fresh voices from the front lines of change







In his State of the Union speech President Obama announced the National Export Initiative, a campaign to double US exports within 5 years. Today he gave a progress report and announced the members of his Export Council, with a number of CEOs (and one labor leader) including Alan Mulally of the Ford Motor Company, Scott Davis of U.P.S., Glenn Tilton, United Airlines Chairman and CEO and Robert A. Iger of the Walt Disney Company.

The White House says that with a 17% increase in exports in the first 4 months of the year we are on track to double exports within 5 years.

Announcing the Export Council, Obama said, “We’ve got to compete for those customers. We mean to compete for those jobs and compete to win.” For example, they are setting up “business assistance centers” abroad to help American companies get business, and increasing credit through the Export/Import bank.. They are fighting barriers that other countries have set up to keep out American products, so far increasing our export of things like pork by $1 billion. “When we give other countries the privilege of free and fair access we expect it in return.”

Leo Hindery, Chairman of the US Economy/Smart Globalization Initiative at the New America Foundation, writes at Huffington Post,

There are three problems with this pledge. First, doubling U.S. exports would create just 10 percent of the 22 million new jobs we need, and yet, combined with multiple new free trade agreements (FTAs), it seems to be the only specific jobs policy coming from the White House. Second, this strategy wrongly overshadows the more critical imperative of ‘import substitution’. Third, the first three FTAs being proposed — with South Korea, Panama and Colombia — are very poorly negotiated and will cause even more American jobs to be lost overseas.

. . . And as the economist Clyde Prestowitz has determined, with plenty of supporting evidence, “the more free trade agreements the U.S. has entered into, the bigger America’s trade imbalances have become and the less our allies have seemed to like or pay attention to us”.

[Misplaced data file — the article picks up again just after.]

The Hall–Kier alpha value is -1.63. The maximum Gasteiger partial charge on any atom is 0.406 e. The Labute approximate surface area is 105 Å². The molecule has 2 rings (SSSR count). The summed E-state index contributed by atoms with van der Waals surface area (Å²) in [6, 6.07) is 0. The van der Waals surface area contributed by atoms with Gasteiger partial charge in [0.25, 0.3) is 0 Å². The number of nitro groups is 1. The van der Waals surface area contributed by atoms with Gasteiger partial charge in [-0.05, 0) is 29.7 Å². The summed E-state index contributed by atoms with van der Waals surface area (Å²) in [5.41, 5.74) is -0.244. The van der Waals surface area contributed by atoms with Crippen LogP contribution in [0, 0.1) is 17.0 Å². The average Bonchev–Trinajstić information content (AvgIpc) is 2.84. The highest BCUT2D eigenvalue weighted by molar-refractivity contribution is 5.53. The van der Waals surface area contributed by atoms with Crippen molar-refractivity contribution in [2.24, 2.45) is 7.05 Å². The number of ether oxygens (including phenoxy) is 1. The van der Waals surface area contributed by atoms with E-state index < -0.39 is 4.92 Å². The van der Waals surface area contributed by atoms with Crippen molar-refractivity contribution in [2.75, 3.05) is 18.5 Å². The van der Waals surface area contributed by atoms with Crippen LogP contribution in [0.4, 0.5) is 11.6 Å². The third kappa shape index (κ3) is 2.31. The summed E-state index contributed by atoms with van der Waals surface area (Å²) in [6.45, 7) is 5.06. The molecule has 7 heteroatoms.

Hindery explains how past “free trade” agreement have failed American workers,

When NAFTA was proposed in 1993, five promises were made about the positive effects that were certain to come to the U.S., not one of which has been kept. The two ‘biggies,’ of course, were that (1) “NAFTA will generate a U.S. trade surplus with Mexico of around $100 billion between the years 2000 and 2010” — in fact, our trade deficit with Mexico for these ten years will be around $527 billion; and (2) “NAFTA will create many new high-wage jobs in the United States” — instead, at least two million American workers have already lost their jobs.

. . . But even more imbalanced has been China’s entry into the WTO, which occurred a decade ago. Back then, President Clinton promised that this would be “a hundred-to-nothing deal for America when it comes to the economic consequences” — instead, our overall trade deficit with China has increased 173 percent since 2000, China is now responsible for around 75 percent of our overall annual trade deficit in manufactured goods, and we’ve lost more than one-third of our manufacturing jobs, mostly to China (and Mexico).

But Hindery’s beef is not that Obama is pushing Bush-negotiated agreements with Korea, Columbia and Panama, it is that this appears to be the only job-creation plan that Obama is offering. Hindery offers a number of steps to improve the situation, including scrapping Bush-negotiated trade agreements and negotiating fair and balanced agreements that lift us and our partners instead of giving big corporations a hammer to use to lower American wages and eliminate American jobs.

Increasing exports is important. Fighting trade barriers is important. This will help the economy recover. Bravo to the President for this. Now, how about recognizing that there is a jobs emergency and pushing hard on the Congress to set up some direct government job-creation programs?

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